Former President Barack Obama has largely stayed out of the spotlight since leaving the White House in 2017, choosing to avoid much direct criticism of his successor and not heavily engaging in the national dialogue more generally.
But when Obama does take the time to offer his thoughts on the state of our culture and our politics, he’s always worth listening to.
Which brings me to what Obama said at an Obama Foundation event Tuesday about young people, social media and the demand for absolute purity of belief in all things. Here’s the key bit:
“This idea of purity and you’re never compromised and you’re always politically ‘woke’ and all that stuff. You should get over that quickly. The world is messy, there are ambiguities. People who do really good stuff have flaws. People who you are fighting may love their kids. And share certain things with you.“
Obama went on to note that he is bothered by a trend he sees “among young people particularly on college campuses” where “there is this sense that ‘the way of me making change is to be as judgmental as possible about other people and that’s enough.'” Added Obama: “That’s not activism. That’s not bringing about change. if all you’re doing is casting stones, you’re probably not going to get that far. That’s easy to do.”
It would be easy to see Obama’s comments as a shot at President Donald Trump. Because, well, Trump’s entire presidency is about sending tweets and casting stones.
But I think Obama is up to something much more complex — and important here. The rise of “cancel” culture — particularly on the left and particularly on social media — is one of the defining hallmarks of our culture in the post-Obama presidency. Say something wrong, tweet something people disagree with, express an opinion that is surprising or contradicts the established view people have of you, and the demands for you to be fired, de-friended or otherwise driven from the realms of men quickly follow.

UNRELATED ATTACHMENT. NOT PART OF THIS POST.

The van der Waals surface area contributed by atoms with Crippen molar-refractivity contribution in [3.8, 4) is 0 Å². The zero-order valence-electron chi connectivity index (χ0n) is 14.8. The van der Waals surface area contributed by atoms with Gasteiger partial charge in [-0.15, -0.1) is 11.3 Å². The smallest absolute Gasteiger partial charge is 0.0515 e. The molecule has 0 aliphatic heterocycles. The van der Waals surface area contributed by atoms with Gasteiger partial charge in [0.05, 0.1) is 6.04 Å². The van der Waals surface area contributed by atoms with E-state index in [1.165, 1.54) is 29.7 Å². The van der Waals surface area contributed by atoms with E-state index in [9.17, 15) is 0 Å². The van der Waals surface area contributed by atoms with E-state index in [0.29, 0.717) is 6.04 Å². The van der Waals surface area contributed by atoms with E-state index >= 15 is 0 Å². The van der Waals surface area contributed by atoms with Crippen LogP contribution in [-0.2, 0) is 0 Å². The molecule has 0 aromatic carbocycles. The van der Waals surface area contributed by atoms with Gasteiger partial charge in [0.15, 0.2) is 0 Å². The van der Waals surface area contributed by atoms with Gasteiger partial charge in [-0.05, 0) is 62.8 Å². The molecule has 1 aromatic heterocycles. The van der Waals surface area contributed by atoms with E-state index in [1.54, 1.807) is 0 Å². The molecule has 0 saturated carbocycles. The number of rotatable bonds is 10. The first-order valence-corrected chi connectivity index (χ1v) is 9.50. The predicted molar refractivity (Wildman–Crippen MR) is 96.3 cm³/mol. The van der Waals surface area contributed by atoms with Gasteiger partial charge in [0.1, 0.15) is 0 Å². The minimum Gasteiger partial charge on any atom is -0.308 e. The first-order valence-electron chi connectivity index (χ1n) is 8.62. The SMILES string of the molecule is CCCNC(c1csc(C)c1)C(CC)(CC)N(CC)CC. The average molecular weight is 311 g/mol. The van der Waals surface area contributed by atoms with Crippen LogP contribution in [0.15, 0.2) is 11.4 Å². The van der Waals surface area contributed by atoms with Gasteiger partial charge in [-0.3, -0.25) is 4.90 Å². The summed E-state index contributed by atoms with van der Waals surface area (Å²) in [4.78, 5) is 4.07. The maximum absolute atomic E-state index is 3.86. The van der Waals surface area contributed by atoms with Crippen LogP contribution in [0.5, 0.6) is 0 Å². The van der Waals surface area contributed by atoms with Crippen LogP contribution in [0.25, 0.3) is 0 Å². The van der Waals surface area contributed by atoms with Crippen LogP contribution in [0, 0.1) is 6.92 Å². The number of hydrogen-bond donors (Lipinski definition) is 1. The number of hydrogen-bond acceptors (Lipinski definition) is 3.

The goal of many of these cancel culture acolytes appears to be simply to move from outrage to outrage — pointing fingers and yelling “here is the bad person. RIGHT HERE.” Left unsaid — but without question present in the underpinnings of this worldview — is that there are only good people (aka people who agree with me on all things) and bad people (those who don’t agree with me on everything.) There is no gray area. It’s black or it’s white.
The point Obama is making is that politics — and life — are rarely that cut and dry. No one, including you, is all good or all bad. “People who do really good stuff have flaws.”
This is especially true when it comes to the political realm and the 2020 campaign. At the moment, the fight within the Democratic Party is between the liberal, “no compromise” wing (represented by Sens. Elizabeth Warren and Bernie Sanders) and the establishment, pragmatic wing (represented by Obama’s former Vice President Joe Biden.)
Biden started the 2020 race using his ability to get deals done as his calling card. As Politico’s Michael Grunwald wrote in a Biden profile April:
“Now that Biden is running to unseat President Donald Trump, he’s touting himself as a true master of the art of the deal, a son of a car salesman who knows how to get to yes, a relentless consensus-builder who can work across the aisle to bring Americans together.”
But as the campaign has worn on, Biden has been forced to scale back that call to compromise — faced with a Democratic electorate (or at least a vocal portion of the party base) that wants to see Democrats as the white knights and Republicans as the evil dragon. No more and no less.
To be clear: What Obama is advocating for isn’t that people change their beliefs. Instead, he is reminding us all of our common humanity, that we have much more in common than politicians and partisans would like us to believe. Seeing people as less like cardboard cutouts and more like, well, people, would do us (and our politics) a world of good.